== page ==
10 {Dexterity} + 1 {Claw Badge} + (1d4 {unarmed monk} + 5d8 {4th level Divine Punishment} + 1d6 {Furious Punishment} + 1d10 {Fire Serpent Fangs} * * 2 {Critical Strike of the assassination}

= 79 damage

Our wizard is a Cleric (Grave Domain) 2. They use their Channel Divinity function: Path of the Grave to make this creature vulnerable to all damage from the attacker's next attack. This doubles the damage above.

5th dnd – Is the damage of the weapon of a Hexblade always magical if I choose not to use the charisma?

As GcL notes, the Hex Warrior feature does not make weapon damage a magic. This is due to the Pact Blade function, which can not evoke a melee weapon or magic weapon that you have converted into a covenant weapon through a special ritual, as described in the description of the feature.

However, Xanathar's Guide to Everything describes the Improved Covenant Weapon invocation:

Finally, the weapon you conjure can be a crossbow, a crossbow, a light crossbow or a heavy crossbow.

If you summon the short, long, light or heavy bow as a pact weapon using the improved pact weapon invocation, the benefits of the Hex Warrior feature will automatically be acquired, regardless of whether you choose Use your Str / Dex modifier or your charisma. modifier, its damage will always count as magically as it is your pact weapon.

dnd 5e – What are the unintended or dangerous consequences of allowing spells that target and deal damage to creatures to target and also hurt items?

There is no disastrous side effect to allowing damaging spells that inflict damage to objects, based on their effects. This GM does it regularly and it was not a problem. This GM has generally not allowed psychic damage to be done to mundane items, but he has a fairly extensive experience with this house rule.

When implementing such a rule, it is usually important to decide in advance what types of materials are generally vulnerable to the types of energy. For example, this MJ usually decides that metal items suffer 1/4 damage from fire attacks, after reducing damage, while wooden items ignite and take one to two additional d6 damage per turn. until their destruction. Even without rules like these, however, nothing in the system will break, the damage caused by the energy attacks will just be a little odd, and fighting against treasure will be a problem even when players could expect this not to be the case (eg Cone of cold destroy a pile of coins).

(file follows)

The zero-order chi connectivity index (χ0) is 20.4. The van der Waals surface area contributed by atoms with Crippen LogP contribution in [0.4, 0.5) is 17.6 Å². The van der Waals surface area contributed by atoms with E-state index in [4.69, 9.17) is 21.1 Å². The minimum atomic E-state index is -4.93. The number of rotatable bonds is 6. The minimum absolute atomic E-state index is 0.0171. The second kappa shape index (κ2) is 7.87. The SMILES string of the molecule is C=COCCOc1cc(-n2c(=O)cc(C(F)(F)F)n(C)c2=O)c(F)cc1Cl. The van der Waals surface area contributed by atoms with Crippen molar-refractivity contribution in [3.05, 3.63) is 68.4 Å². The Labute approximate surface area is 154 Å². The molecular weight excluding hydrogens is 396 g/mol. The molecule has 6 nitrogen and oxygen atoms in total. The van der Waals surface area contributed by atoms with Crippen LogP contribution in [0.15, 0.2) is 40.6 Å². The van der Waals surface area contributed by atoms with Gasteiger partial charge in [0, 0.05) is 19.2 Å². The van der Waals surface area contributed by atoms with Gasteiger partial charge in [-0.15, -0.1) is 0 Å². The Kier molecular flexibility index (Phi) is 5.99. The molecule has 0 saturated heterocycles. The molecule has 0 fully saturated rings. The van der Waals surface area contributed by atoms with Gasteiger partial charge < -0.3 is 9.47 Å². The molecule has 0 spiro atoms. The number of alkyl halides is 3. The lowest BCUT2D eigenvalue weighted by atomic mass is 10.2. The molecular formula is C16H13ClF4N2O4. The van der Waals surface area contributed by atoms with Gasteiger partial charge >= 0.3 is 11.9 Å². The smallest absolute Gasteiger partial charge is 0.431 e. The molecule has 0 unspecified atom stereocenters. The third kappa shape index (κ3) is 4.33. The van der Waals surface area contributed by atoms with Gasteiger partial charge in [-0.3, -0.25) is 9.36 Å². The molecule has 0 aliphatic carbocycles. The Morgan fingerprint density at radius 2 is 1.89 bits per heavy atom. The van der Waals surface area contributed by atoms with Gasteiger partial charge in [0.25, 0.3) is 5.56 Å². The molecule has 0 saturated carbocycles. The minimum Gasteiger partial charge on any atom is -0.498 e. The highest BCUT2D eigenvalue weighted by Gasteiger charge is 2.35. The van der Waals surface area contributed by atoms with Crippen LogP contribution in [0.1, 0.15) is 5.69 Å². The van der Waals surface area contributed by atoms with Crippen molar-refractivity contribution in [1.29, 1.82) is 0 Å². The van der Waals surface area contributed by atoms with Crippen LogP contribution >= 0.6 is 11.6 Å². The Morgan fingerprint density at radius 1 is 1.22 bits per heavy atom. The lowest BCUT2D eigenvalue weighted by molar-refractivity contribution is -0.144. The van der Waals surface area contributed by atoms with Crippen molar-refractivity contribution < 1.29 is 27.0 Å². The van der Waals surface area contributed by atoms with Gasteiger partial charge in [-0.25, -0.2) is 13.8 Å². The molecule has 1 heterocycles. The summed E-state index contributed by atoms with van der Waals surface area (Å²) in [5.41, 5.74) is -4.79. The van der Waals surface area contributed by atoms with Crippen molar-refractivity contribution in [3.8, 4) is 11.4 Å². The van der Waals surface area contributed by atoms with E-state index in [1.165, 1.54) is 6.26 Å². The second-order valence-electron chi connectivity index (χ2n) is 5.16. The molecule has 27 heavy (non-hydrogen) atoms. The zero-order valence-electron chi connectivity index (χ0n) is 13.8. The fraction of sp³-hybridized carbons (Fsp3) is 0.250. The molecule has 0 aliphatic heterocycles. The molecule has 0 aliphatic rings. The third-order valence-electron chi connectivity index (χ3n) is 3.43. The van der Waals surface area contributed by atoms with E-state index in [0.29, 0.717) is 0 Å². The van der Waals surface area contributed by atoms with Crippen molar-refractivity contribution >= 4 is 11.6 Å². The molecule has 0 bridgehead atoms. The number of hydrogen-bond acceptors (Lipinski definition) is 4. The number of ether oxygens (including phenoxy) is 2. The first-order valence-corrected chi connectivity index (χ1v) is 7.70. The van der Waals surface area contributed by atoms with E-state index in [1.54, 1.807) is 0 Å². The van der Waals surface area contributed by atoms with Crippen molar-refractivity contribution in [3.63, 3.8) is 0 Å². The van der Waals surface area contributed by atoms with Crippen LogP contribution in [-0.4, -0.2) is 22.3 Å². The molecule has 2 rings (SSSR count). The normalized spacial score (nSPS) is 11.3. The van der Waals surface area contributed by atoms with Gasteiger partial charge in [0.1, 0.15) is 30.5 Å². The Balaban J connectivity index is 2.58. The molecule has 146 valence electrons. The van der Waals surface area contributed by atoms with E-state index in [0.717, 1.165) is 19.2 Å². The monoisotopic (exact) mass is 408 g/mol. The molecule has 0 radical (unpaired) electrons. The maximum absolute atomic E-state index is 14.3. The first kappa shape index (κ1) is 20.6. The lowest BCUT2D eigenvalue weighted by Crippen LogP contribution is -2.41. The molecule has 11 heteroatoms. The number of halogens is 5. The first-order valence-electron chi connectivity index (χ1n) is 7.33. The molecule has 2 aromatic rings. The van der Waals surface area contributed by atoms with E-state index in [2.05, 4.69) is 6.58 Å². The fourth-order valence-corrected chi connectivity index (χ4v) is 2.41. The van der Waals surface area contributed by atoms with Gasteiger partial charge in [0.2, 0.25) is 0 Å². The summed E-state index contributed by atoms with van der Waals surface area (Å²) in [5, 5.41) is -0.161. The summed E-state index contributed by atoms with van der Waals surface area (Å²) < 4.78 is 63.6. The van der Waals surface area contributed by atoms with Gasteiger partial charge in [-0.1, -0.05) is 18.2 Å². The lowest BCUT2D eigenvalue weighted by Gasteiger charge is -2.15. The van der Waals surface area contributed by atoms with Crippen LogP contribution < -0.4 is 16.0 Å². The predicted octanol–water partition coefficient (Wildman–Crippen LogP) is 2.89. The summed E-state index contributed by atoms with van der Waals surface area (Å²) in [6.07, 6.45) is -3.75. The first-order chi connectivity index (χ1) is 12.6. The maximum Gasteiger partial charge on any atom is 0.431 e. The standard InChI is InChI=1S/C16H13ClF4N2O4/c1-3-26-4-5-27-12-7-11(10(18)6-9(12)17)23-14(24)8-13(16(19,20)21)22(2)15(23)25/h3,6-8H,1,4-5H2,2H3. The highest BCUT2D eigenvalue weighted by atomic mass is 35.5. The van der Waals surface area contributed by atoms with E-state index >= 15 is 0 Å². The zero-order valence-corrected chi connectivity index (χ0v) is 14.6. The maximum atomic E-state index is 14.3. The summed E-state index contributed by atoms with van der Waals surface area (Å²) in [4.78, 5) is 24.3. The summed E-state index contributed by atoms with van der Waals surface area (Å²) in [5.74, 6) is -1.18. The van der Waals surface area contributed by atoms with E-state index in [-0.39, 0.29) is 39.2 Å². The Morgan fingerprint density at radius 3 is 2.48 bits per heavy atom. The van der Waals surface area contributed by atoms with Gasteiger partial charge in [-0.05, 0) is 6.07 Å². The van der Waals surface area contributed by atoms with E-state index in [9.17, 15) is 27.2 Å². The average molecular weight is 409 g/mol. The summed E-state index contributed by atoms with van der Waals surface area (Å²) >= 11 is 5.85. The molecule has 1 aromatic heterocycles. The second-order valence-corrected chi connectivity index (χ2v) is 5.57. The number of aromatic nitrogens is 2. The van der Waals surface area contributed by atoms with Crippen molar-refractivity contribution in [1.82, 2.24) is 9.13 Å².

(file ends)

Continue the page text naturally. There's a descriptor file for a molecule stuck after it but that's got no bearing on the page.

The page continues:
Obviously, when applying such a rule, the dungeon sections will suffer more damage. It's neither complicated nor difficult to track – I usually notice damage done directly to my GM version of the dungeon card – and does not really slow or complicate the game in any way except when you Want it as an experienced GM, but it's something that will happen. Of course, already, the dungeon sections can take damage, for example, picks or the to break fate, but this rule will make collateral damage (that is, incidental damage to the actual purpose of an effect) much more common.

Abilities – Do defenders who win an opponent's melee combat check deal damage to their attacker?

In WFRP 4th, the rules are unclear if a defender who wins an opposite melee test (any) combat test deals damage to the attacker.

A first reading of the rules of combat p. 158:

1: Roll to hit

Melee: To attack, perform an opposite melee check with your
Opponent (your opponent and yourself – Test your melee skill –
see page 126). Whoever scores the highest SL wins. If you win
the test, you hit your opponent and earn a +1 advantage. If you
lose the opposite test, your opponent gains +1 advantage and
Your action is over.

The last sentence ("If you lose …") does not include the key phrase from the previous one: "You hit your opponent". It would seem clear that the defender does not succeed in hitting and doing damage and that your offensive action is over.

However, when you read the Oppose the melee attack check box on the next page (page 159):

You can oppose a melee attack with more than
just your melee skill. The most obvious choice is Dodge,
which allows you to avoid blows, but Chapter 4:
Skills and Talents lists many other skills that could well be
useful in combat, including Intimidation, Charm, Leadership,